• Be Thou My Vision - E.H. Hull, M.E. Byrne - Dmaj
  • Before the Throne Of God Above - Bb-Cmaj
  • Blessed Be Your Name - M. & B. Redman - Bbmaj
  • Come Behold The Wondrous Mystery - M. Boswell, M. Papa, M. Bleecker - D
  • Everlasting God - B. Brown - Amaj
  • Grace Alone - D. Kensrue - Dmaj
  • Here I Am To Worship - T. Hughes - Emaj
  • Here is Love - R. Lowry, W. Edwards, W. Rees - D-Emaj
  • How Deep The Father's Love For Us - S. Townend - Emaj
  • How Marvellous (I Stand Amazed) - C.H. Gabriel, C. Tomlin - Emaj
  • In Christ Alone - S. Townend - Emaj
  • Jesus, Thank You - B. Kauflin - Gmaj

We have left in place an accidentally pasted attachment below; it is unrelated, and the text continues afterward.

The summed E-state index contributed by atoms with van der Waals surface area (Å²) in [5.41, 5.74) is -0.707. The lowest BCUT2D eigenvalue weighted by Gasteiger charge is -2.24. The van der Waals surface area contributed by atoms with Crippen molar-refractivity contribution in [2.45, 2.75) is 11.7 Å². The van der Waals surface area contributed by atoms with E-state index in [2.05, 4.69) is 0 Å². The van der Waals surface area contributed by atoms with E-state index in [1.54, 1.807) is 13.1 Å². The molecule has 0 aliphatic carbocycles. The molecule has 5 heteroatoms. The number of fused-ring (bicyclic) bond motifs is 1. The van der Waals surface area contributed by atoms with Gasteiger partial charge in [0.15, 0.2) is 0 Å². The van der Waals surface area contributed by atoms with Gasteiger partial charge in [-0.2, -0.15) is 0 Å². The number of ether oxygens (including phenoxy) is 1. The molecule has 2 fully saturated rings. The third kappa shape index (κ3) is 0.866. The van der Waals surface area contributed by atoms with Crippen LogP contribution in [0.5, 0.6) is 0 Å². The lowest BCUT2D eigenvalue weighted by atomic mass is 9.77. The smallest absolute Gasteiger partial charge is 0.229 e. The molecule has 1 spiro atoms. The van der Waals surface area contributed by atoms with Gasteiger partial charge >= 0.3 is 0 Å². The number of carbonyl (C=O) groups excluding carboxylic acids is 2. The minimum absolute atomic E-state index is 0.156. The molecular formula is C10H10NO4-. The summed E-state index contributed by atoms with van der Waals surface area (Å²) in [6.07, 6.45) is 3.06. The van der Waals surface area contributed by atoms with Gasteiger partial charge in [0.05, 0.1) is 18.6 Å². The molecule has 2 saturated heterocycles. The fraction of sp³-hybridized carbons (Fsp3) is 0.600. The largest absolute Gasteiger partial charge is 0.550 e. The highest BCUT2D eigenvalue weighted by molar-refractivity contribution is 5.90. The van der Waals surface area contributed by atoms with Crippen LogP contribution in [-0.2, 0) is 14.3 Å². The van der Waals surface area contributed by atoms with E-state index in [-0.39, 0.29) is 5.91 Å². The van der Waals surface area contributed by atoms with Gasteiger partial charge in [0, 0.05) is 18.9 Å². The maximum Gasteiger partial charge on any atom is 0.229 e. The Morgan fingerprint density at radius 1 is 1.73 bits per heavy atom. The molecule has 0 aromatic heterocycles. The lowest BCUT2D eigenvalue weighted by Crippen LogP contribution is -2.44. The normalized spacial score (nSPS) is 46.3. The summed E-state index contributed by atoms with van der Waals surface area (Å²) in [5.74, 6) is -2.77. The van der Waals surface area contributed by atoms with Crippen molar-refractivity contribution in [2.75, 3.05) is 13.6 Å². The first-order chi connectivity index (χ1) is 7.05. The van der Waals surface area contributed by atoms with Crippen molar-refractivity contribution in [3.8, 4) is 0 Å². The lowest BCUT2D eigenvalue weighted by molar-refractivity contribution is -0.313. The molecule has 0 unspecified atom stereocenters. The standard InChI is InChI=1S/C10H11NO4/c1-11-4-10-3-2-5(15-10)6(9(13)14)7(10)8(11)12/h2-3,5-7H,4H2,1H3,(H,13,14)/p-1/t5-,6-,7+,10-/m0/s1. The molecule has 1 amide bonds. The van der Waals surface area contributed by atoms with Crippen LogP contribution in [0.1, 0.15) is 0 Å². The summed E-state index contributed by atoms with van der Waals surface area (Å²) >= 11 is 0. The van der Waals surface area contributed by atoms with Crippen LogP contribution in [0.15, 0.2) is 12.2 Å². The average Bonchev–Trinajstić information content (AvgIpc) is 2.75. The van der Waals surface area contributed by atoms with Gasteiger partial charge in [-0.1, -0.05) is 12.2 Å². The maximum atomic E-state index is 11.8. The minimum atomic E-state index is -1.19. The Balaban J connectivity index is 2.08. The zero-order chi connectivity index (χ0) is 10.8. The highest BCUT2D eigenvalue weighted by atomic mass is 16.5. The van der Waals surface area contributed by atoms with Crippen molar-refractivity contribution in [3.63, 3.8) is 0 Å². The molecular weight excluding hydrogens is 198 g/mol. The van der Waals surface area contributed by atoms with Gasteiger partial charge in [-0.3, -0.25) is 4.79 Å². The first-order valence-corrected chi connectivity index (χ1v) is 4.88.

• Let Your Kingdom Come - B. Kauflin - Gmaj
  • Man of Sorrows - B. Ligertwood, M. Crocker - Cmaj
  • No Other Name - T. Hodge - Bbmaj
  • O Breath of Life - E.P. Head, T. Hodge - Bbmaj
  • Psalm 13 - T. Hodge - Emaj
  • Rejoice - D. Kensrue, S. Townend - Gmaj
  • Remain - B. Cantelon - Bbmaj
  • Rock of Ages - A.M. Toplady, R. Buchanan - Bmaj
  • Take My Life - F. Havergal, B. Manchester - Bmin
  • This is Amazing Grace - J. Riddle, J. Farro, P. Wickham - Emaj
  • This Life I Live - M. Morrow - Cmaj
  • We Belong To The Day - M. Morrow - Emaj
  • Who Is Our Strength - Dmaj

Where to find charts and resources...

Songselect is the online service of CCLI - its a great place to start looking for resources, and if your church has a Songselect licence, it makes it easy to keep a tab of copyright and links easily with presentation software like Pro-Presenter.